As we enter the next wave of digital transformation in 2020, we consider some of the impacts and implications for businesses who want to keep up.
Digital operating models
Research shows that a staggering 70% of digital transformations fail. This is largely down to outdated approaches to digital operations across complex silos with disjointed accountability. The reality is that unless silos are suppressed, business will struggle with digital transformation. As the authors of the book, Digital @ Scale (Jurgen Meffert and Anand Swaminathean) explain, ‘Digitisation isn’t just about restructuring the organization. Above all, it’s about establishing a new mind-set: teams instead of hierarchies, networks instead of silos, pace over perfection, and learning from customers, not lecturing them. The digital world demands a new way of thinking.‘ Modern models will look to join the gaps between C-Suite, IT and Operations to ensure digital thinking is embedded upfront.
New digital transformation metrics
Many ‘digitally distressed’ companies have not shifted the way they measure success. They rely on traditional business success metrics, excluding new digital transformation-related metrics that deliver more insight. In 2020 and beyond, CIOs will need to develop a more methodical approach for digital projects in order to track proficiency. It’s important to consider that new measurement techniques will need to be more than a ‘set-it-and-forget-it’ proposition. Companies should consistently refer back to them in order to gauge success in real time. Everyone, from leadership to the front line, needs to be informed to ensure success and ongoing company buy-in. A story that’s supported with key metrics increases the chances of success.
‘Simple’ data science for all
As companies look to boost customer engagement, ‘simple’ data science and businesses intelligence solutions that all employees can understand can help build a better employee experience and deliver improved, more personalised results for customers. According to one C-suite executive from a specialist retail brand, their company’s 2020 customer engagement strategy is specifically to “focus on improving employee experiences”. Where an off-the-shelf solution may be inhibited by technical difficulties, simplicity will allow users to quickly add new data, enabling the delivery of personalised, dynamic customer engagements in real time.
Benefiting from diversity
Digital transformation is about keeping pace. GAFA (Google, Amazon, Facebook, Apple) have been able to capture a huge share of the market in all manner of goods and services, largely because of their agility. Their culture, that honors diversity and inclusion, is a central part of their ability to adapt and evolve quickly. Research has found that a diverse workplace increases innovation and problem-solving, two key components to digital transformation. Companies must figure out how to connect technology to the way their customers behave in order for digital transformation to be successful. Inclusive, diverse teams, who understand humanity more richly, are able to respond to shifts in behavior, preferences and trends more quickly and gain a competitive advantage over their less diverse competition.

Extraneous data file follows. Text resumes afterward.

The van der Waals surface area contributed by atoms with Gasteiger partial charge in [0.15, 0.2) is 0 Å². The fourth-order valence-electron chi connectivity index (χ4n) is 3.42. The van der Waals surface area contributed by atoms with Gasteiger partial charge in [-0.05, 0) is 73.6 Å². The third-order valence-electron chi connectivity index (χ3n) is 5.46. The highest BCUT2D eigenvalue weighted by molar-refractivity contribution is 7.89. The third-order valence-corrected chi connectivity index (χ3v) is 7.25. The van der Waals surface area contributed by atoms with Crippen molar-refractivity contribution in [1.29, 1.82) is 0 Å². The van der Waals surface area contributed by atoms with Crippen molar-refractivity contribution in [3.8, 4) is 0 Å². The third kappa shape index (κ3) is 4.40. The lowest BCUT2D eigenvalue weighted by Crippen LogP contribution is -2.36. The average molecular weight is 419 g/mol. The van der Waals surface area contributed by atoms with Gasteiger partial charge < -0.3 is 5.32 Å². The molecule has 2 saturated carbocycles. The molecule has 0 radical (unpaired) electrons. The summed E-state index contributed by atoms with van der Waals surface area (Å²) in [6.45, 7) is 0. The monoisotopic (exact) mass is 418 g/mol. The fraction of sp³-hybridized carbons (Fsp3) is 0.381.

The privacy shift
When it comes to security, companies will begin to shift their focus from prevention to detection and response. The result will be more demand from companies to renew legacy systems so they can increase consumer confidence in their ability to protect personal information and respond to real time threats. Apple CEO, Tim Cook has redefined the importance of privacy as a “fundamental human right,” raising the bar and considering how best to balance customer privacy, transparency, and national security. Given the advent of a digitally connected IoT ecosystem, the risks of hacks proportionally increase with opportunities, creating an increased urgency for cyber security to keep up with technology advances.
Investments in closing the data and analytics talent gap
Companies will need to implement new and innovative ways to efficiently respond to the increasingly complex nature of their internal and external business requirements. Employers in all industries continue to face an ever-widening shortage of specialised roles, such as data scientists, data analysts or software developers, that are critical to customer experience and digital transformation. Companies will need to invest greater resources in new ways to find the best talent and equip people with skills to respond to global opportunities and challenges in order to create digital work forces of the future.
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